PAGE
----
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Hebei ▶ (Chinese: 河北; pinyin: Hébĕi; Wade-Giles: Ho-pei; Postal map spelling: Hopeh) is a province of the People's Republic of China located in the northeast part of the country. It borders Liaoning to the northeast, Inner Mongolia to the north, Shanxi to the west, Henan to the south, and Shandong to the southeast. It also completely surrounds Beijing and Tianjin municipalities (which border one another), and a small part of the province (an exclave disjointed from the rest of Hebei's territory) is wedged between the two municipalities.

The name Hebei means "north of the (Yellow) River." Its one-character abbreviation is "冀" (pinyin: jì), named after Ji Province (冀州 Jì Zhōu), a Han Dynasty province (zhou) that included part of what is now southern Hebei. Zhili (Traditional Chinese: 直隸; Simplified Chinese: 直隶; Hanyu Pinyin: Zhílì; Wade-Giles: Chih-li), which means "directly Ruled (by the Imperial Court)," was the name of Hebei before 1928. In addition to these historical names, another common alternate name for Hebei is Yānzhào (燕赵), after the state of Yan and state of Zhao that existed here during the Warring States Period of Chinese history. Hebei's importance lies in its geographical location near Beijing, its fertile plains, abundant natural resources, and historical sites.


Saihanba National Park in Inner Mongolian plateau grassland border, north Chengde, Hebei Province

The Lingxiao Pagoda of Zhengding, Hebei Province, built in 1045 C.E. during the Song Dynasty.

Most of central and southern Hebei lies within the North China Plain. The Taihang Mountains (Taihang Shan) border the province to the west, while the Yan Mountains (Yan Shan) run through the north, creating a geographic border with the grasslands of Inner Mongolia. The Great Wall of China also cuts through northern Hebei from east to west, briefly entering the border of Beijing municipality, and terminating at the seacoast of Shanhaiguan in northeastern Hebei. The highest peak in the province is Mount Xiaowutai in northwestern Hebei, with an altitude of 2,882 m.

The Haihe watershed covers most of the province's central and southern parts, and the Luanhe watershed covers the northeast. Not counting the numerous reservoirs to be found in Hebei's hills and mountains, the largest lake in Hebei is Baiyangdian Lake, located mostly in Anxin County.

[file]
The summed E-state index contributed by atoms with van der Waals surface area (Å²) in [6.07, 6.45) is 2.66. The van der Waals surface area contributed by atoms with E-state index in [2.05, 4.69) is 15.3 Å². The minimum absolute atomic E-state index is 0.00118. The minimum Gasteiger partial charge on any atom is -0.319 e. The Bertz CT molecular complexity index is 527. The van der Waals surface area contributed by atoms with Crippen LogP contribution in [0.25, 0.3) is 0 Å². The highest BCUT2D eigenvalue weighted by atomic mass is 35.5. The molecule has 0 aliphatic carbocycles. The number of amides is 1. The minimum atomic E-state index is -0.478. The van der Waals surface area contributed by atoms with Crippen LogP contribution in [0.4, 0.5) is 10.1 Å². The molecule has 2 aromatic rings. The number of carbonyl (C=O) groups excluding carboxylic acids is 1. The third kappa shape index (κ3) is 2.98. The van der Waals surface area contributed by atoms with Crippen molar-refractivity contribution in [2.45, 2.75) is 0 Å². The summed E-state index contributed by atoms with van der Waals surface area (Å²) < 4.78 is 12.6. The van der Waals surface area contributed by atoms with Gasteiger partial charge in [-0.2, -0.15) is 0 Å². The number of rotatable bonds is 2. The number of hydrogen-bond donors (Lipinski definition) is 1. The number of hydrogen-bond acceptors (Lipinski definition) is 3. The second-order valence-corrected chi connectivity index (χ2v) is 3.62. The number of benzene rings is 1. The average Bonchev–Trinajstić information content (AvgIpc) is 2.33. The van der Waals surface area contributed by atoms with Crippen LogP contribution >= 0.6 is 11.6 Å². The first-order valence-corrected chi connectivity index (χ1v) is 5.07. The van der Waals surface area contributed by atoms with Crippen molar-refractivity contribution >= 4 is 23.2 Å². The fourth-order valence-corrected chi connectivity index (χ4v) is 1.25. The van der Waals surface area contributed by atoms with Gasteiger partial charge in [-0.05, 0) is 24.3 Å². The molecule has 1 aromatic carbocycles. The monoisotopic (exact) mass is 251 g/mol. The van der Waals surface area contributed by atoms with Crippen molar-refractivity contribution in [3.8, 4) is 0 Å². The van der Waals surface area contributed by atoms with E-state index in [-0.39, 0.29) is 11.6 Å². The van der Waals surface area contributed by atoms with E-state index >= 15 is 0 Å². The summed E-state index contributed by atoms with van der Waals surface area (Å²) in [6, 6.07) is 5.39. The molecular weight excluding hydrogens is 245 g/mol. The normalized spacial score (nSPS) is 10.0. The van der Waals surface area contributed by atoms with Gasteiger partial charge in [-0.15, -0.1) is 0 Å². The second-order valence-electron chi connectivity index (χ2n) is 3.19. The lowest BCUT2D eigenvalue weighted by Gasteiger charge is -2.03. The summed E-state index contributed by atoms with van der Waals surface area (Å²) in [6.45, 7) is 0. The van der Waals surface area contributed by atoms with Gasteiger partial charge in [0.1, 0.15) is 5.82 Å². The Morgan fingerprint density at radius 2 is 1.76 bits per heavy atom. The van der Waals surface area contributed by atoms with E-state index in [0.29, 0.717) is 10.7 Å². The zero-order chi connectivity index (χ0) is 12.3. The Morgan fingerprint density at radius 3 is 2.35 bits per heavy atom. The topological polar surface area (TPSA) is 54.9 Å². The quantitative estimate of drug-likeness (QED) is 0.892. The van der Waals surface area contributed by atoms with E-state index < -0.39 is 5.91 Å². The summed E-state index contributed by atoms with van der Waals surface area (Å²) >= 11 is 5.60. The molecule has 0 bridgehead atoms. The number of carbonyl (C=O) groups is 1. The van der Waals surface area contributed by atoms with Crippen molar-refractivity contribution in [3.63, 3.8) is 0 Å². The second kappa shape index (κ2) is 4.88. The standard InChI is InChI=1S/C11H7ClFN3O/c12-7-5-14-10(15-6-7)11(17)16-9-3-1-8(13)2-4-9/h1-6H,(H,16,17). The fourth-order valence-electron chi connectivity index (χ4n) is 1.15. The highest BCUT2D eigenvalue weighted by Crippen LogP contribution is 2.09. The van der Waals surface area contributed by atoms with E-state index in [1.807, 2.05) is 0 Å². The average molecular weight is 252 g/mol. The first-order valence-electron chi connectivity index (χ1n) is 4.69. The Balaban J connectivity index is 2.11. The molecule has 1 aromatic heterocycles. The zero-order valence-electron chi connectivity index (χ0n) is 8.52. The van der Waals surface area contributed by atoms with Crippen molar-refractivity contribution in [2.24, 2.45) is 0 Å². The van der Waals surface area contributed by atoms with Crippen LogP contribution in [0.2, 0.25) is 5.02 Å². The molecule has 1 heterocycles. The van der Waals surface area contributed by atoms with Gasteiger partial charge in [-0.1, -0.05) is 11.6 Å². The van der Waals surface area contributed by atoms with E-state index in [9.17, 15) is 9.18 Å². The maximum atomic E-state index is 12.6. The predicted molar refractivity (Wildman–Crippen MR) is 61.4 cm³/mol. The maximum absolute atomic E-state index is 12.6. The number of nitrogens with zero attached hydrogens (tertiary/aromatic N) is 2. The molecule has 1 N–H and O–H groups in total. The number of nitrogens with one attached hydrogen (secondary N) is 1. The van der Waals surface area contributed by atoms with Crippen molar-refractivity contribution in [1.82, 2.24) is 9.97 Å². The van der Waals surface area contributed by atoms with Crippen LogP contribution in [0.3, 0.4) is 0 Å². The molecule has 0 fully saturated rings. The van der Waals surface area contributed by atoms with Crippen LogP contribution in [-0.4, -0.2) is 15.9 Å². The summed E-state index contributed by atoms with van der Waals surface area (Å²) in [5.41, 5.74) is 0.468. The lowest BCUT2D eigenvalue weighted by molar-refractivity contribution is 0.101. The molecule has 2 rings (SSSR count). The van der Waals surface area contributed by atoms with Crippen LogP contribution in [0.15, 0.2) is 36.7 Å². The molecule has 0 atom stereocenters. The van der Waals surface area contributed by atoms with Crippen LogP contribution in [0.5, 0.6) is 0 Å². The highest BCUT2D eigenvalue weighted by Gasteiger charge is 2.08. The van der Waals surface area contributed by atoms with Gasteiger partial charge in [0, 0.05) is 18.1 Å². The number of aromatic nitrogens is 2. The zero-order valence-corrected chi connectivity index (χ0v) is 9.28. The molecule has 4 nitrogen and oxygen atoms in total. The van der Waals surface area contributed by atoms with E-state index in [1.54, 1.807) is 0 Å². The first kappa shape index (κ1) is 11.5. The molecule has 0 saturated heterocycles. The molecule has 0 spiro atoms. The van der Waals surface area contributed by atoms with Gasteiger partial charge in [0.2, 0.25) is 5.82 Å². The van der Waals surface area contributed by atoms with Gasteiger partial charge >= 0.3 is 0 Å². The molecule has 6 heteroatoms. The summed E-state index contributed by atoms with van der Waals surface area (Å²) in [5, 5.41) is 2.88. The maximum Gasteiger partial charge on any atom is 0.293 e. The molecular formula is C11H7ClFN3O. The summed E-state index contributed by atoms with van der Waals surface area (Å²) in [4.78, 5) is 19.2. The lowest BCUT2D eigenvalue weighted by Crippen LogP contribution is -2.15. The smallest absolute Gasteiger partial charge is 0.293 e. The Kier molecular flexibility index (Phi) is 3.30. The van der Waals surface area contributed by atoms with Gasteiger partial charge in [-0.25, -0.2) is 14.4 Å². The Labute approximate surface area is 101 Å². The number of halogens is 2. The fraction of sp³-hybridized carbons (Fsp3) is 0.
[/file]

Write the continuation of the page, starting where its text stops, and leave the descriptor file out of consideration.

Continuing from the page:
Hebei has a continental monsoon climate, with temperatures of -16 to -3 °C in January and 20 to 27 °C in July, and with annual precipitation of 400 to 800 mm, occurring mostly in summer.

Major cities:

  • Shijiazhuang
  • Baoding
  • Tangshan
  • Qinhuangdao
  • Handan
  • Zhangjiakou

Major rivers and lakes:

  • Haihe River
  • Luanhe River
  • Chaobai River
  • Yongding River
  • Ziya River
  • Yansai Lake
  • Baiyangdian Lake


Downtown Shijiazhuang

Hebei has a long history as an agricultural province, and some of its main products are cereal crops such as wheat, maize, millet, and sorghum. In addition to this, cash crops like cotton, tobacco, peanuts, soy beans and sesame are also produced.

Hebei's industrial sector has grown tremendously since the 1950s, and some of its most prominent industries include textiles, coal, steel, iron, chemical production, petroleum, ceramics and food production.

Coal, iron, and petroleum, are specifically very important to Hebei's economy. Kailuan, which is one of China's first modern coal mines (having been opened over 100 years ago), to this day remains a major source of coal for the country, with an annual production of over 20 million metric tons. As well as coal, Hebei is significant for its petroleum resources, most of which are extracted from the North China Oilfield, which is located in the province. There are also major iron mines at Handan and Qian'an.

In 2004, Hebei's GDP was 883.69 billion yuan (US$109.6 billion), an increase of 12.9 percent over the previous year and ranked 6th in the PRC. GDP per capita reached 13,017 Renminbi. Disposable income per capita in urban areas was 7951 RMB, while rural pure income per capita was 3171 RMB. The primary, secondary, and tertiary sectors of industry contributed 137.04 billion, 470.34 billion, and 276.32 billion RMB respectively. The registered unemployment rate was 4 percent.

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